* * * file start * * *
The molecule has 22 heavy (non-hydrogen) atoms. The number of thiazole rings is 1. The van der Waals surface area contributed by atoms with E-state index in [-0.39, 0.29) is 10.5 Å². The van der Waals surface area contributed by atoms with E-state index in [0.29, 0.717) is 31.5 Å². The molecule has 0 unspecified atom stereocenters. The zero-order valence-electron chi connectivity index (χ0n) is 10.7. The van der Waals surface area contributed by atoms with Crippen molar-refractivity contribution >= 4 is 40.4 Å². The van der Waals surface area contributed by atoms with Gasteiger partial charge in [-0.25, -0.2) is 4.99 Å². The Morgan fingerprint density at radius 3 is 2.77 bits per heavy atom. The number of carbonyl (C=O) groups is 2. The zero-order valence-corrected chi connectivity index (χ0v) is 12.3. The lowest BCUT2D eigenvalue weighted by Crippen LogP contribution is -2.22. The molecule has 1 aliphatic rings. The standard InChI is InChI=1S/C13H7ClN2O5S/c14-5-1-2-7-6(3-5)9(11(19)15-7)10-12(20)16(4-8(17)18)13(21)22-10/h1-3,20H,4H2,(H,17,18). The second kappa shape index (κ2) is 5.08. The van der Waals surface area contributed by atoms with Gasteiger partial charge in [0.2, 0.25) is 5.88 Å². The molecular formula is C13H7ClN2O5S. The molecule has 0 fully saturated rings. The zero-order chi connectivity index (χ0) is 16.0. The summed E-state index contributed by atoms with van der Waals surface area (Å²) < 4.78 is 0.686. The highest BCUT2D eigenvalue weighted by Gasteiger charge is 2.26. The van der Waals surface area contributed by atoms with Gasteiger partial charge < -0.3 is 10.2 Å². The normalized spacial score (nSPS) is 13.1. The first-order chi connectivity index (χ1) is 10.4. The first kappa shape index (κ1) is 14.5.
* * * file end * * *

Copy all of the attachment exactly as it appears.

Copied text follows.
The molecule has 22 heavy (non-hydrogen) atoms. The number of thiazole rings is 1. The van der Waals surface area contributed by atoms with E-state index in [-0.39, 0.29) is 10.5 Å². The van der Waals surface area contributed by atoms with E-state index in [0.29, 0.717) is 31.5 Å². The molecule has 0 unspecified atom stereocenters. The zero-order valence-electron chi connectivity index (χ0n) is 10.7. The van der Waals surface area contributed by atoms with Crippen molar-refractivity contribution >= 4 is 40.4 Å². The van der Waals surface area contributed by atoms with Gasteiger partial charge in [-0.25, -0.2) is 4.99 Å². The Morgan fingerprint density at radius 3 is 2.77 bits per heavy atom. The number of carbonyl (C=O) groups is 2. The zero-order valence-corrected chi connectivity index (χ0v) is 12.3. The lowest BCUT2D eigenvalue weighted by Crippen LogP contribution is -2.22. The molecule has 1 aliphatic rings. The standard InChI is InChI=1S/C13H7ClN2O5S/c14-5-1-2-7-6(3-5)9(11(19)15-7)10-12(20)16(4-8(17)18)13(21)22-10/h1-3,20H,4H2,(H,17,18). The second kappa shape index (κ2) is 5.08. The van der Waals surface area contributed by atoms with Gasteiger partial charge in [0.2, 0.25) is 5.88 Å². The molecular formula is C13H7ClN2O5S. The molecule has 0 fully saturated rings. The zero-order chi connectivity index (χ0) is 16.0. The summed E-state index contributed by atoms with van der Waals surface area (Å²) < 4.78 is 0.686. The highest BCUT2D eigenvalue weighted by Gasteiger charge is 2.26. The van der Waals surface area contributed by atoms with Gasteiger partial charge < -0.3 is 10.2 Å². The normalized spacial score (nSPS) is 13.1. The first-order chi connectivity index (χ1) is 10.4. The first kappa shape index (κ1) is 14.5.